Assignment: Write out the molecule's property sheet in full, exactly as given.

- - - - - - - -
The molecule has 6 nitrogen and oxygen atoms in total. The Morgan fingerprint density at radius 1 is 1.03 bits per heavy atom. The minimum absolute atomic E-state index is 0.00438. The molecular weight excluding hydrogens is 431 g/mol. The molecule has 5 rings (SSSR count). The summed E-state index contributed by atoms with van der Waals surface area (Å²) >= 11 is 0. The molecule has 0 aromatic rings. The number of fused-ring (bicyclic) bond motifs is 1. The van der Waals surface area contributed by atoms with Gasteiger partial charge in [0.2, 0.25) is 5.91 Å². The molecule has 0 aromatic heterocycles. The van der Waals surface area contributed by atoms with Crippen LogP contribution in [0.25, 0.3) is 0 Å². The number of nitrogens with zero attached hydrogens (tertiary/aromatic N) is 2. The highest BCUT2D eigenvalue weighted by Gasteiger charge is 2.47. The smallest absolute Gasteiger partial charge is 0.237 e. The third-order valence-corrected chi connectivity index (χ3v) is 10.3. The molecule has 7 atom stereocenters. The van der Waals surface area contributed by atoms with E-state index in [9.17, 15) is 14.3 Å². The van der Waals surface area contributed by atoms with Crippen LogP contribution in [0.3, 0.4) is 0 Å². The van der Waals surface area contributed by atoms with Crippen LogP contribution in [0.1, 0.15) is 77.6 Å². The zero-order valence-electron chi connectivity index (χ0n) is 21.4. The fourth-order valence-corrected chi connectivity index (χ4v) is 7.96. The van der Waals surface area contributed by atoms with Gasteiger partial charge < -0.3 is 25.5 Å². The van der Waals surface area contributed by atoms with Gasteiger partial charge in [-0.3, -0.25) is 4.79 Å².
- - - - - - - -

The molecule has 6 nitrogen and oxygen atoms in total. The Morgan fingerprint density at radius 1 is 1.03 bits per heavy atom. The minimum absolute atomic E-state index is 0.00438. The molecular weight excluding hydrogens is 431 g/mol. The molecule has 5 rings (SSSR count). The summed E-state index contributed by atoms with van der Waals surface area (Å²) >= 11 is 0. The molecule has 0 aromatic rings. The number of fused-ring (bicyclic) bond motifs is 1. The van der Waals surface area contributed by atoms with Gasteiger partial charge in [0.2, 0.25) is 5.91 Å². The molecule has 0 aromatic heterocycles. The van der Waals surface area contributed by atoms with Crippen LogP contribution in [0.25, 0.3) is 0 Å². The number of nitrogens with zero attached hydrogens (tertiary/aromatic N) is 2. The highest BCUT2D eigenvalue weighted by Gasteiger charge is 2.47. The smallest absolute Gasteiger partial charge is 0.237 e. The third-order valence-corrected chi connectivity index (χ3v) is 10.3. The molecule has 7 atom stereocenters. The van der Waals surface area contributed by atoms with E-state index in [9.17, 15) is 14.3 Å². The van der Waals surface area contributed by atoms with Crippen LogP contribution in [0.3, 0.4) is 0 Å². The van der Waals surface area contributed by atoms with Crippen LogP contribution in [0.1, 0.15) is 77.6 Å². The zero-order valence-electron chi connectivity index (χ0n) is 21.4. The fourth-order valence-corrected chi connectivity index (χ4v) is 7.96. The van der Waals surface area contributed by atoms with Gasteiger partial charge < -0.3 is 25.5 Å². The van der Waals surface area contributed by atoms with Gasteiger partial charge in [-0.3, -0.25) is 4.79 Å².